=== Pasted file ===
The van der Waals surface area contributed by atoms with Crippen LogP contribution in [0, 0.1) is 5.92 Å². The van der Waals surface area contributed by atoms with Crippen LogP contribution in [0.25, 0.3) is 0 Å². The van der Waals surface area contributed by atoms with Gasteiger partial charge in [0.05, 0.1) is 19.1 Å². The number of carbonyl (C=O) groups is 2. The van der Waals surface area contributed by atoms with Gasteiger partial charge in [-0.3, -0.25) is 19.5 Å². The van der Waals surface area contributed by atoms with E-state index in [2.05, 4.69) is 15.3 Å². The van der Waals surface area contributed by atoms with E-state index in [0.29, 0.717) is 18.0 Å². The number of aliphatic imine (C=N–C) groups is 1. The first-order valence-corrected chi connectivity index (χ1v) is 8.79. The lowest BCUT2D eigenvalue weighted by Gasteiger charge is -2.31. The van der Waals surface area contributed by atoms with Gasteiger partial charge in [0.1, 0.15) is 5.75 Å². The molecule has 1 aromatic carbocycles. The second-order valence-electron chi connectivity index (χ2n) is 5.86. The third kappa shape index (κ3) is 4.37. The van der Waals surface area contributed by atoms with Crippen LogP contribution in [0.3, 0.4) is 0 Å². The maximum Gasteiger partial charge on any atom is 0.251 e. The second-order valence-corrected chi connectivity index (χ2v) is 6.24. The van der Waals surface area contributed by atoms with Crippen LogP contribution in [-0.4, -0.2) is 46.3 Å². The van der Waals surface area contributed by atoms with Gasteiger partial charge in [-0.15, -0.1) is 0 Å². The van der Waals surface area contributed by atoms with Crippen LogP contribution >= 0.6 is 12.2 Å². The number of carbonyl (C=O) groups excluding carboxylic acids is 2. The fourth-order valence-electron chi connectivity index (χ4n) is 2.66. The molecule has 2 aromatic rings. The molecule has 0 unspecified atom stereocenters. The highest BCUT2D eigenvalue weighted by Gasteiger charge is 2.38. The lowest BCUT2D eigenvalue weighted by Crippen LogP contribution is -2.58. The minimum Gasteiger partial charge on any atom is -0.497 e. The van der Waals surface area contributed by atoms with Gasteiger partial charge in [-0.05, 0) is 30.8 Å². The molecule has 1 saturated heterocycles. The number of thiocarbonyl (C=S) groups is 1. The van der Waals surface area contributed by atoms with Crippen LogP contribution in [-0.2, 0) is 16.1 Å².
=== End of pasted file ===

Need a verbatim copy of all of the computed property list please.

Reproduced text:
The van der Waals surface area contributed by atoms with Crippen LogP contribution in [0, 0.1) is 5.92 Å². The van der Waals surface area contributed by atoms with Crippen LogP contribution in [0.25, 0.3) is 0 Å². The van der Waals surface area contributed by atoms with Gasteiger partial charge in [0.05, 0.1) is 19.1 Å². The number of carbonyl (C=O) groups is 2. The van der Waals surface area contributed by atoms with Gasteiger partial charge in [-0.3, -0.25) is 19.5 Å². The van der Waals surface area contributed by atoms with E-state index in [2.05, 4.69) is 15.3 Å². The van der Waals surface area contributed by atoms with E-state index in [0.29, 0.717) is 18.0 Å². The number of aliphatic imine (C=N–C) groups is 1. The first-order valence-corrected chi connectivity index (χ1v) is 8.79. The lowest BCUT2D eigenvalue weighted by Gasteiger charge is -2.31. The van der Waals surface area contributed by atoms with Gasteiger partial charge in [0.1, 0.15) is 5.75 Å². The molecule has 1 aromatic carbocycles. The second-order valence-electron chi connectivity index (χ2n) is 5.86. The third kappa shape index (κ3) is 4.37. The van der Waals surface area contributed by atoms with Crippen LogP contribution in [0.3, 0.4) is 0 Å². The maximum Gasteiger partial charge on any atom is 0.251 e. The second-order valence-corrected chi connectivity index (χ2v) is 6.24. The van der Waals surface area contributed by atoms with Crippen LogP contribution in [-0.4, -0.2) is 46.3 Å². The van der Waals surface area contributed by atoms with Gasteiger partial charge in [-0.15, -0.1) is 0 Å². The van der Waals surface area contributed by atoms with Crippen LogP contribution >= 0.6 is 12.2 Å². The number of carbonyl (C=O) groups excluding carboxylic acids is 2. The fourth-order valence-electron chi connectivity index (χ4n) is 2.66. The molecule has 2 aromatic rings. The molecule has 0 unspecified atom stereocenters. The highest BCUT2D eigenvalue weighted by Gasteiger charge is 2.38. The lowest BCUT2D eigenvalue weighted by Crippen LogP contribution is -2.58. The minimum Gasteiger partial charge on any atom is -0.497 e. The van der Waals surface area contributed by atoms with Gasteiger partial charge in [-0.05, 0) is 30.8 Å². The molecule has 1 saturated heterocycles. The number of thiocarbonyl (C=S) groups is 1. The van der Waals surface area contributed by atoms with Crippen LogP contribution in [-0.2, 0) is 16.1 Å².